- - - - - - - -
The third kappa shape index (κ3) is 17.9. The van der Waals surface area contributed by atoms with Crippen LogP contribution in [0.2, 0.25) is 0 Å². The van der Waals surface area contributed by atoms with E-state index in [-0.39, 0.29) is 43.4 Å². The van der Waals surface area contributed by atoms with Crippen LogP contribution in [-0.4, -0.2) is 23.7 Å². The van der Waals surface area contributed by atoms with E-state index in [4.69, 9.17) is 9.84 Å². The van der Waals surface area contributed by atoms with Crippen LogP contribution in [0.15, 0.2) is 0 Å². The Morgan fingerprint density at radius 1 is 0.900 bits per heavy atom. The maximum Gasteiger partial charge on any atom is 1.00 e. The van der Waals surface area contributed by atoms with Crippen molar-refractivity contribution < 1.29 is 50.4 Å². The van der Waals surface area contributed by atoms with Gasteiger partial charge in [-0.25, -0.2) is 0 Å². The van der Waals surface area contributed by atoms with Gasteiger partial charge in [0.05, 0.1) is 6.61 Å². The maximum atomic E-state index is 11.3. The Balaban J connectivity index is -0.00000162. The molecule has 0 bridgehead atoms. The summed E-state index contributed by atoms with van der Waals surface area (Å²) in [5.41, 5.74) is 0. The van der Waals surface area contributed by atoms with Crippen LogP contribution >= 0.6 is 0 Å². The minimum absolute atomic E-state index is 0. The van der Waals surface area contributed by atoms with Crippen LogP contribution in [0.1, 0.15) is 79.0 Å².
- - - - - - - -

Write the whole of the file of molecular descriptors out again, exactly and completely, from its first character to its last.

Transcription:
The third kappa shape index (κ3) is 17.9. The van der Waals surface area contributed by atoms with Crippen LogP contribution in [0.2, 0.25) is 0 Å². The van der Waals surface area contributed by atoms with E-state index in [-0.39, 0.29) is 43.4 Å². The van der Waals surface area contributed by atoms with Crippen LogP contribution in [-0.4, -0.2) is 23.7 Å². The van der Waals surface area contributed by atoms with E-state index in [4.69, 9.17) is 9.84 Å². The van der Waals surface area contributed by atoms with Crippen LogP contribution in [0.15, 0.2) is 0 Å². The Morgan fingerprint density at radius 1 is 0.900 bits per heavy atom. The maximum Gasteiger partial charge on any atom is 1.00 e. The van der Waals surface area contributed by atoms with Crippen molar-refractivity contribution < 1.29 is 50.4 Å². The van der Waals surface area contributed by atoms with Gasteiger partial charge in [-0.25, -0.2) is 0 Å². The van der Waals surface area contributed by atoms with Gasteiger partial charge in [0.05, 0.1) is 6.61 Å². The maximum atomic E-state index is 11.3. The Balaban J connectivity index is -0.00000162. The molecule has 0 bridgehead atoms. The summed E-state index contributed by atoms with van der Waals surface area (Å²) in [5.41, 5.74) is 0. The van der Waals surface area contributed by atoms with Crippen LogP contribution >= 0.6 is 0 Å². The minimum absolute atomic E-state index is 0. The van der Waals surface area contributed by atoms with Crippen LogP contribution in [0.1, 0.15) is 79.0 Å².